6 October 1636 Prince Rákóczi scatters the army of the Pasha of Temesvár at Nagyszalonta
The political situation
The aging Bethlen István, the younger brother of the late Prince Bethlen Gábor, just couldn’t accept the loss of his throne that happened in 1630. Using his excellent Ottoman connections, he fled to Buda and began spreading the lie that Prince György Rákóczi wanted to cede Transylvania to the Habsburgs. You can learn more about Catherina Brandenburg’s role in this plotting because the young widow of Prince Bethlen Gábor also had a hand in it:
My remark: The Dutch agents in Istambul were also instigating the Sultan against the Transylvanians in the hope of war would eventually break out between the Habsburgs and the Ottomans, as a bonus of the Transylvanian conflict. Being knee-deep in the 30-year-war, they wanted to split the Habsburgs’ forces this way; and they didn’t really care that they were betraying their ally, the Calvinist Rákóczi by this. Let us make a short detour to see about this and let us read Cardinal Pázmány’s letter to King Ferdinand about the Dutch intentions.
The letter of Pázmény Péter to King Ferdinand
Rákóczi turns against the Sultan
As we can see, Cardinal Pázmány Péter also thought the Prince’s situation hopeless, despite he offered Rákóczi his support. Finally, Rákóczi had decided to fight against the Sultan, like the young Prince Báthory Gábor two decades before him. Rákóczi has done his best according to his circumstances. He didn’t have much chance for hiring mercenaries in the middle of the 30-year-war. Yet, he guessed that the Turks wouldn’t be able to send a more serious army against him because they were busy in Asia. He thought they would send troops only from the Occupied Lands of Hungary.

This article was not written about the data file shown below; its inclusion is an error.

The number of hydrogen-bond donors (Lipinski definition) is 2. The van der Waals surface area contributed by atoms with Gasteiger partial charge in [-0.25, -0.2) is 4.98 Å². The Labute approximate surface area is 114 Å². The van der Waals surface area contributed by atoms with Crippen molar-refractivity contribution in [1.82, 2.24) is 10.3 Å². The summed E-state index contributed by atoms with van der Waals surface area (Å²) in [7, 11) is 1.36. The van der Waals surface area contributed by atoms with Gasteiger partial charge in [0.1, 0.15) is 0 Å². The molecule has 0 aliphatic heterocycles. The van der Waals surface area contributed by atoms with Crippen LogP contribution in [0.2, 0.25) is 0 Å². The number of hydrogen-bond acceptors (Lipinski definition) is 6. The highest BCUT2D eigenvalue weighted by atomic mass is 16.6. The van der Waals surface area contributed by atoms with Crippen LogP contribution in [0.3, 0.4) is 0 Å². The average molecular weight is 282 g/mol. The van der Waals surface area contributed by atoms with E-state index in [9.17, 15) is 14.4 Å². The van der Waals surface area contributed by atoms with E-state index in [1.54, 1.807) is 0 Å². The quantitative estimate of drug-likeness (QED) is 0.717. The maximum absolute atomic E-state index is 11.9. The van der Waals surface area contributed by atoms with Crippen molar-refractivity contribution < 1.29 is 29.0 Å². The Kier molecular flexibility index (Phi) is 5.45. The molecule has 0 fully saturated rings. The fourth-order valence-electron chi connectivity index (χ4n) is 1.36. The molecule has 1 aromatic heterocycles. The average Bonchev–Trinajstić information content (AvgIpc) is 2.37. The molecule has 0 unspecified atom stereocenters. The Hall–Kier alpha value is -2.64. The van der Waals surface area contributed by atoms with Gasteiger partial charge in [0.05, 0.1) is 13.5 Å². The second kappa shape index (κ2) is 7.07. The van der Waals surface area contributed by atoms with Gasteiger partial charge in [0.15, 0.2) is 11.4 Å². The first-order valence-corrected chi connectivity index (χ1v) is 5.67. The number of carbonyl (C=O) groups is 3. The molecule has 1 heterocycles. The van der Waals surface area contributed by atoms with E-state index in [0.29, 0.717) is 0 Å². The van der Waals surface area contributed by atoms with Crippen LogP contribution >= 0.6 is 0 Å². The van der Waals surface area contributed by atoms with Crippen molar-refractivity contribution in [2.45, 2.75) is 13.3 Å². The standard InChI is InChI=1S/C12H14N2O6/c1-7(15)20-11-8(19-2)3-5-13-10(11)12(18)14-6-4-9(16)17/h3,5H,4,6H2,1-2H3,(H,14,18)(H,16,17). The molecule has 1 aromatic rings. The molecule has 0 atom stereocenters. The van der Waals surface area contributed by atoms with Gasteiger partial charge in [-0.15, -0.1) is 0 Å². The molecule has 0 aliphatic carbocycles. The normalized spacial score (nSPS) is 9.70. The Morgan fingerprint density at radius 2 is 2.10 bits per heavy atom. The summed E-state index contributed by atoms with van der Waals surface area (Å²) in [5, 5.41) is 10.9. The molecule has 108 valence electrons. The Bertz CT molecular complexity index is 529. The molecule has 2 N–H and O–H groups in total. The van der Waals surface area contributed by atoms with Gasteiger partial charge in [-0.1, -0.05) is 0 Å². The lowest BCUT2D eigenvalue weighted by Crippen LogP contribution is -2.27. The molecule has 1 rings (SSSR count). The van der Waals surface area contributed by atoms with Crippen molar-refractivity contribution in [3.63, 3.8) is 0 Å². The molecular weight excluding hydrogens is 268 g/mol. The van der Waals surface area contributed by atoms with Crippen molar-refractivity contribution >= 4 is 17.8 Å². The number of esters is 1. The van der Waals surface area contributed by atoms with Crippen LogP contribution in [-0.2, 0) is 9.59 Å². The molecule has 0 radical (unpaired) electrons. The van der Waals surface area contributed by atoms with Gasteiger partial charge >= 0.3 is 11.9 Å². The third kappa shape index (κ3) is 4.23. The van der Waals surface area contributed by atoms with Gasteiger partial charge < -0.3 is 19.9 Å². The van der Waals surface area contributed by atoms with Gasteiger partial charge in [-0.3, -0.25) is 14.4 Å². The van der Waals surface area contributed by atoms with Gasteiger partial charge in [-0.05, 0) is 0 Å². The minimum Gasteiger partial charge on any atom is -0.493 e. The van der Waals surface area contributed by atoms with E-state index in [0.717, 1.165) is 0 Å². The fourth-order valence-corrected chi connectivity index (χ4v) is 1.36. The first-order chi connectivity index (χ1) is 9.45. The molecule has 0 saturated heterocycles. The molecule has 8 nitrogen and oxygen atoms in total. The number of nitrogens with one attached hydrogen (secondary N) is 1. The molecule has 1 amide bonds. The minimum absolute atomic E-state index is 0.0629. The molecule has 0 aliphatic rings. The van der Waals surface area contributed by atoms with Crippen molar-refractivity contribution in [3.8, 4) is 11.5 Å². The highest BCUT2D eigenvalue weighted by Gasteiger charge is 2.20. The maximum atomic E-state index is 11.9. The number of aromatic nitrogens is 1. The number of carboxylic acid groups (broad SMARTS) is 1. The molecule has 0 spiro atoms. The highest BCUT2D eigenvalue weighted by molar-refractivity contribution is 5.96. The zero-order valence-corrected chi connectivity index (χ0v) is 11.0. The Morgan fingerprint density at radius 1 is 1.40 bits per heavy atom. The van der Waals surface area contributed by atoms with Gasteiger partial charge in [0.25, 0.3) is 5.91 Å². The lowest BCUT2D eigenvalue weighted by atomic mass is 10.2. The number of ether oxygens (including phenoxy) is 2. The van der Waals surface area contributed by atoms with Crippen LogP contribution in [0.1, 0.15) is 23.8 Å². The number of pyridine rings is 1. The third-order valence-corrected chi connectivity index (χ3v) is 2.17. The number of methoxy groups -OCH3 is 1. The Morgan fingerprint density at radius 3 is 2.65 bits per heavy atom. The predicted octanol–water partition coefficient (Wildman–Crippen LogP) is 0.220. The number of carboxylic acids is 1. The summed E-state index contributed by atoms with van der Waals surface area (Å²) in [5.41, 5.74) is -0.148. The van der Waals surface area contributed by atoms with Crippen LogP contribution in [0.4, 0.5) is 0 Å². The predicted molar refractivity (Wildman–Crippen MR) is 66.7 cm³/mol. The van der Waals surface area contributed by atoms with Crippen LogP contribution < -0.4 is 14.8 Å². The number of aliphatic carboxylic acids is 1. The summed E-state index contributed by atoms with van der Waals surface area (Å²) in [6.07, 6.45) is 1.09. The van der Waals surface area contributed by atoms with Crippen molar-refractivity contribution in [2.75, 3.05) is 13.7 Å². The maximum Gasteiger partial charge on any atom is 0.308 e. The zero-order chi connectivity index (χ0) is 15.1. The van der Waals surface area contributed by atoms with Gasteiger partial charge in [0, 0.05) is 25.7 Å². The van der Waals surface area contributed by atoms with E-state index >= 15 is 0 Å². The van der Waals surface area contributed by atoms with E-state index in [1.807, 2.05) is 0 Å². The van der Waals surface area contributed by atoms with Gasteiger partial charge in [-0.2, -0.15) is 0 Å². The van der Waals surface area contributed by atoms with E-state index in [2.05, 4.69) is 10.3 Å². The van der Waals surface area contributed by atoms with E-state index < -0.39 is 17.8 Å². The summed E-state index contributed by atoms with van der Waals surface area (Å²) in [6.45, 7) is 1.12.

The Prince’s ally was Matei Brancoveanu, Voivode of Wallachia, who was protecting his back. The Prince ordered Ibrányi Mihály, the vice-captain of Várad (Oradea) castle, to call the Hajdú soldiers to arms. Rákóczi had to know that he would need to be able to resist only until the day of Kaszim, the end of October, which has always marked the end of the Turks’ campaigns.
Meanwhile, the Sublime Porte was offering its support to him but he didn’t believe it at all. The Prince wrote this to the Ottoman kaymakam, “lieutenant-governor” the next:
“Everybody could learn from this, how one should trust the Turks, because if someone put his faith in them, indeed, would be disappointed like a dog.”
The military conflict
The usurper Bethlen István summoned the Hajdú soldiers to join him on 12 September at Rákos Field near Buda. He was accusing Rákóczi of having committed cruelty and lawlessness. We can learn from Prince Rákóczi’s letter, though, that the Hajdú soldiers had remained faithful to him. Rákóczi summoned his army to Torda and the Hajdú soldiers of Bihar had to gather at Szalonta (Nagyszalonta). Kornis Zsigmond, the chief captain of Transylvania, has brought the Székely army there, too. You can read more about the Hungarian Székely Border guards of Transylvania on my page: